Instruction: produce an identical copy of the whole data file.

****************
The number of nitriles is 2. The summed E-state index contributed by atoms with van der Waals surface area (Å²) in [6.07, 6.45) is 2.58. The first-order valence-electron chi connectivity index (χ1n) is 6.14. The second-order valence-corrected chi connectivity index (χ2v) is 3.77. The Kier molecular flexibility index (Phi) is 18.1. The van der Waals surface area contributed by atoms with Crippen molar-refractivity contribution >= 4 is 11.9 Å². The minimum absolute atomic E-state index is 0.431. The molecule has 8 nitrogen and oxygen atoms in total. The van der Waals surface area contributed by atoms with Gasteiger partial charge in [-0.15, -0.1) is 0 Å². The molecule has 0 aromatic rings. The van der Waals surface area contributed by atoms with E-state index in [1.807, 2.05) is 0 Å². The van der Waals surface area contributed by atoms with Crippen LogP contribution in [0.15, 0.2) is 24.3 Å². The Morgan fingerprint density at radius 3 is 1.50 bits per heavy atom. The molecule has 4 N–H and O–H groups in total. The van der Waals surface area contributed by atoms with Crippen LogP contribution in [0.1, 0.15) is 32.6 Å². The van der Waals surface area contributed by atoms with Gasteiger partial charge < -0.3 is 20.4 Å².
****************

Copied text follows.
The number of nitriles is 2. The summed E-state index contributed by atoms with van der Waals surface area (Å²) in [6.07, 6.45) is 2.58. The first-order valence-electron chi connectivity index (χ1n) is 6.14. The second-order valence-corrected chi connectivity index (χ2v) is 3.77. The Kier molecular flexibility index (Phi) is 18.1. The van der Waals surface area contributed by atoms with Crippen molar-refractivity contribution >= 4 is 11.9 Å². The minimum absolute atomic E-state index is 0.431. The molecule has 8 nitrogen and oxygen atoms in total. The van der Waals surface area contributed by atoms with Gasteiger partial charge in [-0.15, -0.1) is 0 Å². The molecule has 0 aromatic rings. The van der Waals surface area contributed by atoms with E-state index in [1.807, 2.05) is 0 Å². The van der Waals surface area contributed by atoms with Crippen LogP contribution in [0.15, 0.2) is 24.3 Å². The Morgan fingerprint density at radius 3 is 1.50 bits per heavy atom. The molecule has 4 N–H and O–H groups in total. The van der Waals surface area contributed by atoms with Crippen LogP contribution in [0.1, 0.15) is 32.6 Å². The van der Waals surface area contributed by atoms with Gasteiger partial charge < -0.3 is 20.4 Å².